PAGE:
One point in class that I'd like to offer additional evidence towards was if V's killings were justified. I think our end conclusion was that he was amoral throughout his killing process, if not immoral. The fact that he offered to kill for Evey does not have to be seen as if V thought he would actually end up killing him. Firstly, we know he was a good pawn for V's plans and secondly, he had already well established that, as a principle, Evey did not like killing. So why, after she went through a reaffirmation of her principles and honor, would she start killing? Therefore, V's question about picking the rose can be seen as another test for Evey, making sure that right away she would continue to turn away from killing. Therefore V was only asking to reaffirm Evey's principles and in no way believed he was actually going to kill Allister. So this would take away a piece of the random killing V dabbles in.
However, I have another point to add to why his killing does not discriminate throughout what level of the government/police one is in. At the vignette at the end "Vertigo" V kills the admittedly heartless man through slapstick comedy. The need to kill this man is not evident, nor is it presented as a singular instance. This incidence therefore reforms the immorality of Vs killings. Personally I see V's assassinations more as amoral, he references no normal moral codes at all in his actions.
The issue of humanity has come up in several of our discussions, and has been in fact our theme lately. But I don't think anyone has of yet not consolidated these ideas. This is not meant to be the perfect list, but is inviting discussion and additions.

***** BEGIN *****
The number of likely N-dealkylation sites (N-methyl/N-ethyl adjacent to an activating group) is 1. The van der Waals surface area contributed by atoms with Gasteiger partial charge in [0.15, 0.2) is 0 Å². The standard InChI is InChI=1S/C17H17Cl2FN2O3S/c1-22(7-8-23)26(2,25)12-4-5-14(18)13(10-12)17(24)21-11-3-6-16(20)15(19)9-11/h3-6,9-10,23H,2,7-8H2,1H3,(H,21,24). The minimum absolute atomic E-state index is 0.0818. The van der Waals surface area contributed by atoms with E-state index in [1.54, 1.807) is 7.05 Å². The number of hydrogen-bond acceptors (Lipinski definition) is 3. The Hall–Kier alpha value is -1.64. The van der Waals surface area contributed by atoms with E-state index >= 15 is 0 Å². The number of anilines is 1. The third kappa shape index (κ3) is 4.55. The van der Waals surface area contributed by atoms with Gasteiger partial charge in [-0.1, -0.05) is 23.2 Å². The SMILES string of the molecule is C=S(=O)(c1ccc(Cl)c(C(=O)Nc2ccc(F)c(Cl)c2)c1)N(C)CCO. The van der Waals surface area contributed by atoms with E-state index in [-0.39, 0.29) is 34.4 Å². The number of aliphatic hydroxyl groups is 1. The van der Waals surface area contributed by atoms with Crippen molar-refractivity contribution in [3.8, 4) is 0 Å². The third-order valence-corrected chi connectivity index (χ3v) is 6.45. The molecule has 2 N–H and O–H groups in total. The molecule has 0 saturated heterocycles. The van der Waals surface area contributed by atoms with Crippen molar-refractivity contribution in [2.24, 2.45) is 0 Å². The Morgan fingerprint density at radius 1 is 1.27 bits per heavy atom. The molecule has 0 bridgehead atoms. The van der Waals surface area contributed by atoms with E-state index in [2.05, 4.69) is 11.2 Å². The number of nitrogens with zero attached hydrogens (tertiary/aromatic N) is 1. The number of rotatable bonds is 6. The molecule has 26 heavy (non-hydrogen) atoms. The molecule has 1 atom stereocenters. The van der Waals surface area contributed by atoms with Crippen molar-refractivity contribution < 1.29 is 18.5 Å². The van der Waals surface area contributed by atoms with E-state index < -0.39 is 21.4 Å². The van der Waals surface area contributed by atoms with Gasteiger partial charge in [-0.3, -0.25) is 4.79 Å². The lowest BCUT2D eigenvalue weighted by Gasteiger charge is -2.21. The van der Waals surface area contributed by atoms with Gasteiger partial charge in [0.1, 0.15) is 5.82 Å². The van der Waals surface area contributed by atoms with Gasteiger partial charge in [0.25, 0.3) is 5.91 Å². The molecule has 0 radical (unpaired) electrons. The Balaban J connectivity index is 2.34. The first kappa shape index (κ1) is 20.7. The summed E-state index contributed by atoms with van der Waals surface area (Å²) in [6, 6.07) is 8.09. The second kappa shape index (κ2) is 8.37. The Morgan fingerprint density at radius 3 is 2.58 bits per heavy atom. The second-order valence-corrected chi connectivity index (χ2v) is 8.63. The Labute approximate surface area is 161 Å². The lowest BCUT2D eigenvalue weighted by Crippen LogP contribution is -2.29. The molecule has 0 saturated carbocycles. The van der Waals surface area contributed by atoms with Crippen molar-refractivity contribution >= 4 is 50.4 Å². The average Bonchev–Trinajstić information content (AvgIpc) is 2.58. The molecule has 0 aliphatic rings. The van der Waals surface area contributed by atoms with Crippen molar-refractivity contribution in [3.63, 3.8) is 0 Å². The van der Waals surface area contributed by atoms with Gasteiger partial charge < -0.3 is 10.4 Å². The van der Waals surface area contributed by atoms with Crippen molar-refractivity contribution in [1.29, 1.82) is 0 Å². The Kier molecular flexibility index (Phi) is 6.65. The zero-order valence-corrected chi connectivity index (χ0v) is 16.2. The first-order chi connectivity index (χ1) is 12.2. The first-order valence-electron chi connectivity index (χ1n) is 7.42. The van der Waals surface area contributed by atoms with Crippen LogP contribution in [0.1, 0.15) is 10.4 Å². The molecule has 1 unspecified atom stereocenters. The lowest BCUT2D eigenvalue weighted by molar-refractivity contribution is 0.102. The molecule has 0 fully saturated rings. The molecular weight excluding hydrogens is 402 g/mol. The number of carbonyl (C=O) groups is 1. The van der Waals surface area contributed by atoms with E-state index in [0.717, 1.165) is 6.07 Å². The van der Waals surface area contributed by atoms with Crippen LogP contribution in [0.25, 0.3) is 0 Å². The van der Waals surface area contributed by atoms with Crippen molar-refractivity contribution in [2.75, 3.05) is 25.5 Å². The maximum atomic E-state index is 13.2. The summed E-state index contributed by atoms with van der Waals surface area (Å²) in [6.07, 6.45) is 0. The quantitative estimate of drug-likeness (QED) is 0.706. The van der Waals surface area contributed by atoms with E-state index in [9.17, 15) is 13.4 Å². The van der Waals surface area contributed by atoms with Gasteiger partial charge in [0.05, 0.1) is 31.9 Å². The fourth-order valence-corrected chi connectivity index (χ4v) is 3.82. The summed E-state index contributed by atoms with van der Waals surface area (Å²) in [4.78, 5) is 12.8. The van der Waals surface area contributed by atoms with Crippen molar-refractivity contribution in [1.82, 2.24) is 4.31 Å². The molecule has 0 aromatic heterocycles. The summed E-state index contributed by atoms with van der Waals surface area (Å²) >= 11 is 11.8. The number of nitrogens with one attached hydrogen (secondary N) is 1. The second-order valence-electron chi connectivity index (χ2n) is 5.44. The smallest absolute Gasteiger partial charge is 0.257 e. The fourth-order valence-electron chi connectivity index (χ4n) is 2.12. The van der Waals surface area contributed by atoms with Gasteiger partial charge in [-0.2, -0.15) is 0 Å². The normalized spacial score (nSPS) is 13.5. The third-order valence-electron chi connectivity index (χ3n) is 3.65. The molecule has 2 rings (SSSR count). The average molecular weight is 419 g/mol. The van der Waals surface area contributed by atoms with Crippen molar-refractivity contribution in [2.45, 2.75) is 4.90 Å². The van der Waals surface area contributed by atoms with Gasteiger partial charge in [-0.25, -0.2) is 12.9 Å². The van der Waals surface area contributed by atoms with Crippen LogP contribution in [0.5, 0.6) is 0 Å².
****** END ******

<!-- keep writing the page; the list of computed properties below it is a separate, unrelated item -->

In V for Vendetta: Humanity seems to be based on the idea of human dignity. We mentioned that Delia is able to preform the experiments when she sees that the people don't look human anymore, they look pathetic. Also, the last 'inch' also seems an essential key to finding one's humanity. Humanity is presented as something that must be worked upon to maintain, but that every person has within them.
Dune: Humanity is not something that everyone posses, it is defined as he ability to overcome one's animal instincts and overcome pain. Therefore in the Duniverse's philosophy, all people would not have the same rights.
He, She and It: It plays with the idea that humanity is not invested in a human being, a theme that many stories dealing with aliens brings up. That what we call human and humanity, is not inherent only in homo sapiens but also in most thinking, sentient beings.
Through this interaction, I think comes the further understanding of what it means to be human. We use the adjective human to describe all types of higher order sympathies (human dignity, human decency, etc.), however we might be able to better describe these ideas as something less species specific. Although it might be interesting to imagine a world in which it turns out that these ideas are specific to humans alone.
These are just a couple incidents in which we have discussed the notion of humanity.